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Verdin A.,Environmental and Architectural EngineeringUniversity of ColoradoBoulder | Rajagopalan B.,Environmental and Architectural EngineeringUniversity of ColoradoBoulder | Funk C.,U.S. Geological Survey
Water Resources Research | Year: 2015

Drought and flood management practices require accurate estimates of precipitation. Gauge observations, however, are often sparse in regions with complicated terrain, clustered in valleys, and of poor quality. Consequently, the spatial extent of wet events is poorly represented. Satellite-derived precipitation data are an attractive alternative, though they tend to underestimate the magnitude of wet events due to their dependency on retrieval algorithms and the indirect relationship between satellite infrared observations and precipitation intensities. Here we offer a Bayesian kriging approach for blending precipitation gauge data and the Climate Hazards Group Infrared Precipitation satellite-derived precipitation estimates for Central America, Colombia, and Venezuela. First, the gauge observations are modeled as a linear function of satellite-derived estimates and any number of other variables-for this research we include elevation. Prior distributions are defined for all model parameters and the posterior distributions are obtained simultaneously via Markov chain Monte Carlo sampling. The posterior distributions of these parameters are required for spatial estimation, and thus are obtained prior to implementing the spatial kriging model. This functional framework is applied to model parameters obtained by sampling from the posterior distributions, and the residuals of the linear model are subject to a spatial kriging model. Consequently, the posterior distributions and uncertainties of the blended precipitation estimates are obtained. We demonstrate this method by applying it to pentadal and monthly total precipitation fields during 2009. The model's performance and its inherent ability to capture wet events are investigated. We show that this blending method significantly improves upon the satellite-derived estimates and is also competitive in its ability to represent wet events. This procedure also provides a means to estimate a full conditional distribution of the "true" observed precipitation value at each grid cell. © 2015 American Geophysical Union. Source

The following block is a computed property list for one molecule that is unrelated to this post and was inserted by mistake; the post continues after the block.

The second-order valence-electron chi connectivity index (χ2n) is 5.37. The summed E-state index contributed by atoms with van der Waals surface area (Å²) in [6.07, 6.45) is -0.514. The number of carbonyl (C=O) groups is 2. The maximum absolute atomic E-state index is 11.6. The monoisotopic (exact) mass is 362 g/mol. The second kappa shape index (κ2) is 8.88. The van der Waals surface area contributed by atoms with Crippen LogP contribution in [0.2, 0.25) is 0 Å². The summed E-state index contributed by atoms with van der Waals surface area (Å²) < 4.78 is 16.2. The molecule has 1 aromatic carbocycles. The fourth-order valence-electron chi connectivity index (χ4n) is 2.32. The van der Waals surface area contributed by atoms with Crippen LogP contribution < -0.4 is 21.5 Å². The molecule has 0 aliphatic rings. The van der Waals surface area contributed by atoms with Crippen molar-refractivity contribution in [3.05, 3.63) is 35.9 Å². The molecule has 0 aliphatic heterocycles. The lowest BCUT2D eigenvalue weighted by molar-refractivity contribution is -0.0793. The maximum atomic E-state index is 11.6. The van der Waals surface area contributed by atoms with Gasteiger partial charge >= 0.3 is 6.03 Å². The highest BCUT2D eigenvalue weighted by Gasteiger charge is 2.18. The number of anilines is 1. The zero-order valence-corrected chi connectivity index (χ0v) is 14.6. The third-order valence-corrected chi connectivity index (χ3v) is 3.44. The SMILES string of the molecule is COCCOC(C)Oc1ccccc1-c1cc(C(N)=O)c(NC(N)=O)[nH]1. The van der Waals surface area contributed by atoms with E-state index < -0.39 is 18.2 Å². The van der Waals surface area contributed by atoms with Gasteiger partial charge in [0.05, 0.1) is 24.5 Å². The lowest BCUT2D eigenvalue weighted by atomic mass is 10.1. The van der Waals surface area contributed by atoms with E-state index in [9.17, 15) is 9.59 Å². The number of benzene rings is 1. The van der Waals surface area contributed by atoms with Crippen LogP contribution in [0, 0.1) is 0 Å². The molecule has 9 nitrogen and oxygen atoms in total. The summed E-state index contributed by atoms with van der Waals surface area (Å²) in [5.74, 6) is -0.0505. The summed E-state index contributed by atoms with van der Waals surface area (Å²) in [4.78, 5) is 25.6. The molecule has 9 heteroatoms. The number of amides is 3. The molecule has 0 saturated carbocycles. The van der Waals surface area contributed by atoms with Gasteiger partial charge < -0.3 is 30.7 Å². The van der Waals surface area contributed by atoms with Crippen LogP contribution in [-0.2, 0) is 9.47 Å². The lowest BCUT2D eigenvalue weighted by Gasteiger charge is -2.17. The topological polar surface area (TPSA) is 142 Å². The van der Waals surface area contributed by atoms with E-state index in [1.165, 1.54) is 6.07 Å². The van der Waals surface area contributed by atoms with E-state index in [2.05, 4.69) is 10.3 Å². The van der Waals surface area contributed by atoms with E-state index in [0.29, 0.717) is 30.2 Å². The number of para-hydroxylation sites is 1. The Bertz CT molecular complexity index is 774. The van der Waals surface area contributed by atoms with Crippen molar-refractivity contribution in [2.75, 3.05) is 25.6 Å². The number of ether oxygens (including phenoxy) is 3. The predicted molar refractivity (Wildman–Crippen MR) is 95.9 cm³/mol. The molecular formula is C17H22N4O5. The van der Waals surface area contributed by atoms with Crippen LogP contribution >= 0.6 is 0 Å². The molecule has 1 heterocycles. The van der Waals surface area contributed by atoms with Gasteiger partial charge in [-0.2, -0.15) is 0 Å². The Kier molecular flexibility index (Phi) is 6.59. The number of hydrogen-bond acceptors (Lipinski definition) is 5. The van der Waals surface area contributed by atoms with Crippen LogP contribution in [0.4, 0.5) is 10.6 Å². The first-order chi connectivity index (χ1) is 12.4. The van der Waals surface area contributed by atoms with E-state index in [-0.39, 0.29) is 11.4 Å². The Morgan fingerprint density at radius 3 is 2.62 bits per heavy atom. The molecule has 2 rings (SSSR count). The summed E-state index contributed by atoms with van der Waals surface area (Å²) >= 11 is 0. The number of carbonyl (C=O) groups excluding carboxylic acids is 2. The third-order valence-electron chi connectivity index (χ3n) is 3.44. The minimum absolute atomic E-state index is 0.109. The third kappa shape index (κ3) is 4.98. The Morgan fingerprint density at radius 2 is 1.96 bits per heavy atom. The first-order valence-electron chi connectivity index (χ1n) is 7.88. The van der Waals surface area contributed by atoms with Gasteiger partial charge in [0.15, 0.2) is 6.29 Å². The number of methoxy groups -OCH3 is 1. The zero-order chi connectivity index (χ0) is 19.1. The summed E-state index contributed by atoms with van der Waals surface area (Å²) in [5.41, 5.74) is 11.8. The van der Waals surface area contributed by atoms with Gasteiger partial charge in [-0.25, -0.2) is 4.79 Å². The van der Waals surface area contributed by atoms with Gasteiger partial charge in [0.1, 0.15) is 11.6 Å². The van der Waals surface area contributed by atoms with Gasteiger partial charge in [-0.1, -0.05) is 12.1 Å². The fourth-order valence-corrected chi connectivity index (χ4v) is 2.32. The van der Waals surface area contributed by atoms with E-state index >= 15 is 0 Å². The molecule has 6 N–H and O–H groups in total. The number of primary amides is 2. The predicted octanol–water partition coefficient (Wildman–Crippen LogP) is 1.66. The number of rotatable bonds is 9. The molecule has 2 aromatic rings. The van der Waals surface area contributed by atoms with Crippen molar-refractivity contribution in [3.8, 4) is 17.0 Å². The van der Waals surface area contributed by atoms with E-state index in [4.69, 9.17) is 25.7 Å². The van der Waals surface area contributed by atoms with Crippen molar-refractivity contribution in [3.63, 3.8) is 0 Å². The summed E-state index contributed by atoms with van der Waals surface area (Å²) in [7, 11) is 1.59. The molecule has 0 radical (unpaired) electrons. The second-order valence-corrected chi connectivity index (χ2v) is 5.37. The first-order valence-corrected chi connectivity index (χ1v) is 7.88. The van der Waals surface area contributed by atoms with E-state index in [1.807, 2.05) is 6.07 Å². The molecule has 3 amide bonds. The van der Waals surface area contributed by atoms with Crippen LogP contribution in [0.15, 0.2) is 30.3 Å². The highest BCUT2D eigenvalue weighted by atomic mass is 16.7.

Birdsell D.T.,Environmental and Architectural EngineeringUniversity of ColoradoBoulder | Rajaram H.,Environmental and Architectural EngineeringUniversity of ColoradoBoulder | Viswanathan H.S.,Earth and Environmental science DivisionLos Alamos National LaboratoryLos Alamos
Water Resources Research | Year: 2015

Understanding the transport of hydraulic fracturing (HF) fluid that is injected into the deep subsurface for shale gas extraction is important to ensure that shallow drinking water aquifers are not contaminated. Topographically driven flow, overpressured shale reservoirs, permeable pathways such as faults or leaky wellbores, the increased formation pressure due to HF fluid injection, and the density contrast of the HF fluid to the surrounding brine can encourage upward HF fluid migration. In contrast, the very low shale permeability and capillary imbibition of water into partially saturated shale may sequester much of the HF fluid, and well production will remove HF fluid from the subsurface. We review the literature on important aspects of HF fluid migration. Single-phase flow and transport simulations are performed to quantify how much HF fluid is removed via the wellbore with flowback and produced water, how much reaches overlying aquifers, and how much is permanently sequestered by capillary imbibition, which is treated as a sink term based on a semianalytical, one-dimensional solution for two-phase flow. These simulations include all of the important aspects of HF fluid migration identified in the literature review and are performed in five stages to faithfully represent the typical operation of a hydraulically fractured well. No fracturing fluid reaches the aquifer without a permeable pathway. In the presence of a permeable pathway, 10 times more fracturing fluid reaches the aquifer if well production and capillary imbibition are not included in the model. © 2015. American Geophysical Union. All Rights Reserved. Source